Natural Remedies Pvt. Ltd., Bengaluru- 560 100
WEBSITES : WWW.PUBMED.COM, WWW.GOOGLE.COM, WWW.IJP-ONLINE.COM
WWW.SCIENCEDIRECT.COM , WWW.HELINIT.COM
7.2 METHOD OF COLLECTION OF DATA :
COLLECTION OF PLANT :
The aerial parts of plant Hypericum perforatum will be collected from Natural Remedies Pvt Ltd, Bengaluru.
After size reduction the plant will be subjected for extraction by using alcohol.
DEVELOPMENT OF TLC AND HPTLC :
After preliminary extraction the alcoholic extract will be subjected to TLC and HPTLC studies.
ISOLATION OF MARKERS :
The alcoholic extract will be subjected by column chromatography for the fractionation and isolation of chemical constituents.
PURITY DETERMINATION AND CHARECTERIZATION:
The isolated markers will be characterized by suitable methods such as TLC, HPLC, and GC, M.P, Rf values followed by spectroscopic methods.
QUANTIFICATION AND STANDARDISATION:
The extracts will be quantified with respect to the isolated markers and standardized by using suitable analytical methods such as HPLC, HPTLC.
7.3 DOSE THE STUDY REQUIRE ANY INVESTIGATION TO BE CONDUCTED ON PATIENTS OR ANIMALS?
7.4 HAS ETHICAL CLEARANCE BEEN OBTAINED FROM YOUR INSTITUTION IN CASE OF 7.3?
Gautam V, Raman RMV, Ashish K. Exporting Indian healthcare (Export potential of Ayurveda and Siddha products and services) Road beyond boundaries (The case of selected Indian healthcare systems).Gautam V, Raman RMV, Ashish K. (eds.) Export-Import Bank of India; Mumbai: 2003; p 4–54.
Sagar Bhanu PS, Zafar R, Panwar R. Herbal drug standardization. The Indian Pharmacist 2005; 4(35):19-22.
Amit J, Sunil C, Vimal K, Anupam P. Phytosomes: A revolution in herbal drugs. The Pharma Review 2007; 11- 13.
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Patel PM, Patel NM, Goyal RK. Quality control of herbal products. The Indian Pharmacist 2006; 5(45):26-30.
Vaidya ADB, Devasagayam TPA. Current status of herbal drugs in India: An overview. J Clin Biochem 2007; 41(1):1–11.
http://www.morethanvitamins.co.uk/herbal-remedies-c-24.html. Cited on 7/1/12.
Yadav NP, Dixit VK. Recent approaches in herbal drug standardization. Int J Integr Biol 2008; 2:195-203.
Sachan V, Kohli Y, Gautam R. Regulatory issues for herbal products – a review.
Pharmainfo.net;http://www.pharmainfo.net/justvishal/publications/regulatoryissues-herbal-products-review. Cited on 7/1/12.
Prajapati ND, Purohit SS, Sharma AK., Kumar T, Hand book of Medicinal Plants- A
Complete source book, Agrobios (India) 2003, 283.
11. Kiritikar KR, Basu BD. Text book of Indian Medicinal Plants, Vol-1:255.
12. http://www.herballegacy.com/Nelson_Chemical.html. Cited on 8/1/12.
13. Dr V. Rajpal, Testing and extraction methods of medicinal herbs. Text book of
Standardization of botanicals.Vol-1:155.
14. Tatsis EC, Boeren S, Exarchou V, Troganis AN, Vervoort J, Gerothanassis IP,
Identification of the major constituents of Hypericum perforatum by LC/SPE/NMR
And/or LC/MS. Phytochemistry. 2007; 68(3):383-93.
15. Pravdivtseva OE, Kurkin VA. Sterols of Hypericum perforatum L. herbs. Khimiya
Rastitel’nogo Syr'ya. 2011; 4(2):333-4.
16. Li Yan, Cao X. Isolation and characterization of furohyperforin from Hypericum perforatum l. by high-speed countercurrent chromatography. Journal of Liquid Chromatography & Related Technologies. 2012; 35(18): 2558-66.
17. Cao X, Wang Q, Li Y, Bai G, Ren H, Xu C, et al. Isolation and purification of series bioactive components from Hypericum perforatum L. by counter-current chromatography. Journal of Chromatography, B: Analytical Technologies in the Biomedical and Life Sciences.2011; 879(7-8):480-8.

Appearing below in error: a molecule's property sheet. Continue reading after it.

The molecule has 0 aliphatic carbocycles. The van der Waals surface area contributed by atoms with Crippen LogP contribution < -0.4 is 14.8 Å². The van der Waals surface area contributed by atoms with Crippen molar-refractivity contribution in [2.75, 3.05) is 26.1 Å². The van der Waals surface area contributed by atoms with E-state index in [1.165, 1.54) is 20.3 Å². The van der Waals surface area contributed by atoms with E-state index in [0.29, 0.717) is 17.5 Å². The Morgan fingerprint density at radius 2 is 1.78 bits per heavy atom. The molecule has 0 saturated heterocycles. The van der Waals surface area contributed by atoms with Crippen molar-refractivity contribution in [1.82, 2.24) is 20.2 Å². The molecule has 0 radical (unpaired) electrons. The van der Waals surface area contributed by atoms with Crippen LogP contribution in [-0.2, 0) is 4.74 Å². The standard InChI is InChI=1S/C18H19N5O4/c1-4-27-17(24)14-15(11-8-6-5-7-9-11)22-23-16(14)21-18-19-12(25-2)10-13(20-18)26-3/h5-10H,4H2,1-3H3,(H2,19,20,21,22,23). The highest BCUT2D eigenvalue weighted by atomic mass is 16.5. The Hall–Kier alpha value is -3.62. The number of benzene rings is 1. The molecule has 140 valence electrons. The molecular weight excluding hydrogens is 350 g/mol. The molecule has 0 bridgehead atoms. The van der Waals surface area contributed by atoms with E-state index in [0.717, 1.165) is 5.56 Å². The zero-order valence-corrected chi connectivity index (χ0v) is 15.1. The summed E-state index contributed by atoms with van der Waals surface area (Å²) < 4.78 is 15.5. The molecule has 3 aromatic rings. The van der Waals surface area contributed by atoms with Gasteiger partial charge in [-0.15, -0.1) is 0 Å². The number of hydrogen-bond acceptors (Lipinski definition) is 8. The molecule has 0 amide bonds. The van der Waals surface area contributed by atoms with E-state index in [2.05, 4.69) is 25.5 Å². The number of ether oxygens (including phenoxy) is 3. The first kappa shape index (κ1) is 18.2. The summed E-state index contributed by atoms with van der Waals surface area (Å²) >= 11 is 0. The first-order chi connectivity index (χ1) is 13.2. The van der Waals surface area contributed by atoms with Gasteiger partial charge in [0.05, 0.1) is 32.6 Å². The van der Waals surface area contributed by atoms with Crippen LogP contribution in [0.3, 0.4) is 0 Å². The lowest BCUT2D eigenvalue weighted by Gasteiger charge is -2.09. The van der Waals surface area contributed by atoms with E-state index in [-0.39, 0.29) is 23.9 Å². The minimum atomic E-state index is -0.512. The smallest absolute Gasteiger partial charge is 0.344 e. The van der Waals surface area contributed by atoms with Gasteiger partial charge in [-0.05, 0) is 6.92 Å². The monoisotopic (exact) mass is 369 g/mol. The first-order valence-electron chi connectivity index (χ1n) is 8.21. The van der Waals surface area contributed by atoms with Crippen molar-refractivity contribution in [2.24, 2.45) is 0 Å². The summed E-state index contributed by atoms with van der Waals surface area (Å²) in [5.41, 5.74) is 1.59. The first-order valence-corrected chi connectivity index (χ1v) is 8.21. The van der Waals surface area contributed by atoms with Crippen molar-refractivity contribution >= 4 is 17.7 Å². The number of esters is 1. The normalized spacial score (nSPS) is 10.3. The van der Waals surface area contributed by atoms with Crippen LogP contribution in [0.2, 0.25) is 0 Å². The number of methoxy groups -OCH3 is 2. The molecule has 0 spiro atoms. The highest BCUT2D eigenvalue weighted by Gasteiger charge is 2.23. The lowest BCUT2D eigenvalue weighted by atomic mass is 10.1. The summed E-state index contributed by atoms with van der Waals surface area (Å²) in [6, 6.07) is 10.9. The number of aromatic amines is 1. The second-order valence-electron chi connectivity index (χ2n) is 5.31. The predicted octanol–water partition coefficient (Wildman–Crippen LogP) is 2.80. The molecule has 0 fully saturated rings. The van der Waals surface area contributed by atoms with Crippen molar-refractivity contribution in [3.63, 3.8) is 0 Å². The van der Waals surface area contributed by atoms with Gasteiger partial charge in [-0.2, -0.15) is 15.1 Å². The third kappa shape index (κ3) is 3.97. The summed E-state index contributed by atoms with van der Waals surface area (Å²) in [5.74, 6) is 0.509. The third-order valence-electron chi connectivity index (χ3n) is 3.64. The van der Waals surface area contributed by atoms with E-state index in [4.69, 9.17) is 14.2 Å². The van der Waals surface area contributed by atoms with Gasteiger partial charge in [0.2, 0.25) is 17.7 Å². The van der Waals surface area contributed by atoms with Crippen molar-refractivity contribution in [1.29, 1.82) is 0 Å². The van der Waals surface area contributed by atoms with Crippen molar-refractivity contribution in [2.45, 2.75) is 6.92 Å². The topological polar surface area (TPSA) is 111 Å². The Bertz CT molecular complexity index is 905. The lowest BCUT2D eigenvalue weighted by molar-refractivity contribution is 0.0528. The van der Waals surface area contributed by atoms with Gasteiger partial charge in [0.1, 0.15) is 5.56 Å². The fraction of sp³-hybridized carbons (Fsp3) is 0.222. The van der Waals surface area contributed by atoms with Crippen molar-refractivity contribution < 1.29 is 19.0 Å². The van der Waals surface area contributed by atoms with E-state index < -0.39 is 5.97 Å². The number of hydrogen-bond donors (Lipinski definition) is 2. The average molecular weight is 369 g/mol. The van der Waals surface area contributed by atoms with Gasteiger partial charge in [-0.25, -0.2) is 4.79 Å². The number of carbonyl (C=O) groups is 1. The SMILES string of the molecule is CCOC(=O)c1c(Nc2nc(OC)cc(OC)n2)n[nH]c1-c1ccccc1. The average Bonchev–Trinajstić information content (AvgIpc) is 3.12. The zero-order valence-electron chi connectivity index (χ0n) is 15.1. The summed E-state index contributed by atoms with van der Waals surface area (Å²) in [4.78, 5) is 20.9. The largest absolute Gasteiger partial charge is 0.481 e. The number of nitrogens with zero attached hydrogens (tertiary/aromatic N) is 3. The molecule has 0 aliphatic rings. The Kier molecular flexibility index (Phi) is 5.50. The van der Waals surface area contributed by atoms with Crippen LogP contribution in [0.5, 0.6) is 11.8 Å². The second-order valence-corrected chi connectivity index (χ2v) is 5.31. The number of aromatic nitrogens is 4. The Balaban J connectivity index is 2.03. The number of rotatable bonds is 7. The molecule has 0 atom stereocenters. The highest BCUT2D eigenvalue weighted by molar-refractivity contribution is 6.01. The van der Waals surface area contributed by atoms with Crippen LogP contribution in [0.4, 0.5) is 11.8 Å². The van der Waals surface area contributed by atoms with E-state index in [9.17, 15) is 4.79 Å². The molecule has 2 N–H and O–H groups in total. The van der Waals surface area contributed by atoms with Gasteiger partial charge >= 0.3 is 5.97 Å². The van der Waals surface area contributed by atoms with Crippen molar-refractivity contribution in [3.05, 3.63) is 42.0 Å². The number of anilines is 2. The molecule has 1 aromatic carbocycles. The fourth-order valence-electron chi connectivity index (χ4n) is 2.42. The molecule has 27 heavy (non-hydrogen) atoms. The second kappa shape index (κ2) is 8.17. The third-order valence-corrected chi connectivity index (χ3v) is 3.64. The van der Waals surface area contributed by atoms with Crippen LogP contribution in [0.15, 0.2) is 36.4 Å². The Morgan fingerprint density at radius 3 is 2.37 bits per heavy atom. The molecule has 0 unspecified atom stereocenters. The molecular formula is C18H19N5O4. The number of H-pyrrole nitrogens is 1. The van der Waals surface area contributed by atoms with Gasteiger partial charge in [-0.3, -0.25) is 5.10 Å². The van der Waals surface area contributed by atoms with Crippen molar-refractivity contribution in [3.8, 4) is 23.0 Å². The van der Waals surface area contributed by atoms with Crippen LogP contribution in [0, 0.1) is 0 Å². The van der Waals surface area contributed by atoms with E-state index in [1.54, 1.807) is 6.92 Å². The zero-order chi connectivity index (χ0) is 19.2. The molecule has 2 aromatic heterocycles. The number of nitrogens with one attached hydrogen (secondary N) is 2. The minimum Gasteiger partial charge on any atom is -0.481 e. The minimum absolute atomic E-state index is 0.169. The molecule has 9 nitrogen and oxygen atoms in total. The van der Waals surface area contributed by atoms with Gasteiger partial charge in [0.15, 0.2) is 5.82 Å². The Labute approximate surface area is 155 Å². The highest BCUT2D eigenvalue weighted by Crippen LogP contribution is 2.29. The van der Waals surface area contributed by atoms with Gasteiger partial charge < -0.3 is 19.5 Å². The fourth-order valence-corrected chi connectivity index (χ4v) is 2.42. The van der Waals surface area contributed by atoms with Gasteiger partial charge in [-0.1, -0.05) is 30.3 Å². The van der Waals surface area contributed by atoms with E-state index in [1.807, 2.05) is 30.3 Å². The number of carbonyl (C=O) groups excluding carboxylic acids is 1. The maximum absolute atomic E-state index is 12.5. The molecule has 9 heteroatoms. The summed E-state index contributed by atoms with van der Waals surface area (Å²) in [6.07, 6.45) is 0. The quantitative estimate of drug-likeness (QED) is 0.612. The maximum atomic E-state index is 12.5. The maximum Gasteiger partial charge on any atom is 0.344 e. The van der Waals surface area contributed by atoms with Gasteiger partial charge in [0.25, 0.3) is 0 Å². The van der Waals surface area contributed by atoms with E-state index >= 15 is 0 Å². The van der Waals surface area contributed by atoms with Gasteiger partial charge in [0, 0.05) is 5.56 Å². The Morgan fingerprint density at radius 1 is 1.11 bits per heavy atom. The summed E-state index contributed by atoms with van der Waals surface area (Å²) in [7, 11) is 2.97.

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19. Lu Y, Zhang Z, Shi G, Meng J, Tan R. New antifungal flavonol glycoside from Hypericum perforatum. Acta Botanica Sinica. 2002; 44(6):743-5.
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21. Puri S, Handa G, Kalsotra AK, Gupta VK, Shawl AS, Suri OP, et al. Preparative High- Performance Liquid Chromatographic Separation of Naphthodianthrones from St. John's Wort. Journal of Chromatographic Science. 2006; 44(4):177-80.
22. Ferrari F, Pasqua G, Monacelli B, Cimino P, Botta B. Xanthones from calli of Hypericum perforatum subsp. perforatum. Natural Product Research. 2005; 19(2):171-6.
23. Ganeva Y, Chanev C, Dentchev T, Vitanova D. Triterpenoids and sterols from Hypericum perforatum. Dokladi na Bulgarskata Akademiya na Naukite. 2003;56(4):37-40
24. Pavlik M, Vacek J, Klejdus B, Kuban V. High-performance liquid chromatographic study of the effect of sucrose and polyethylene glycol on production of hypericin and hyperforin by Hypericum perforatum L. Chemicke Listy. 2007; 101(7):556-62.
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27. Zhang Y, Liu C, Yu M, Zhang Z, Qi Y, Wang J, et al. Application of accelerated solvent extraction coupled with high-performance counter-current chromatography to extraction and online isolation of chemical constituents from Hypericum perforatum L. Journal of Chromatography A. 2011;1218(20):2827-34.
28. Hashida C, Tanaka N, Kashiwada Y, Ogawa M, Takaishi Y. Prenylated phloroglucinol derivatives from Hypericum perforatum var. angustifolium. Chemical & Pharmaceutical Bulletin. 2008; 56(8):1164-7.
29. Berghoefer R, Hoelzl J. Biflavonoids in Hypericum perforatum. Planta Medica. 1987; 53(2):216-7.
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31. Yin Z-Q, Wang Y, Ye W-C, Zhao S-X. Chemical constituents of Hypericum perforatum (St. John's wort) growing in China. Biochemical Systematics and Ecology. 2004; 32(5):521-3.
32. Sharopov, Farukh S, Gulmurodov, Isomiddin S, Setzer, William N. Essential oil composition of Hypericum perforatum L. Journal of Chemical and Pharmaceutical Research. 2010;2(6):284-90
33. Berghoefer R, Hoelzl J. Biflavonoids from Hypericum perforatum L. Part 2. Isolation of I3',
II8-biapigenin (amentoflavone) from Hypericum perforatum. Planta Medica 1989; 55(1):91.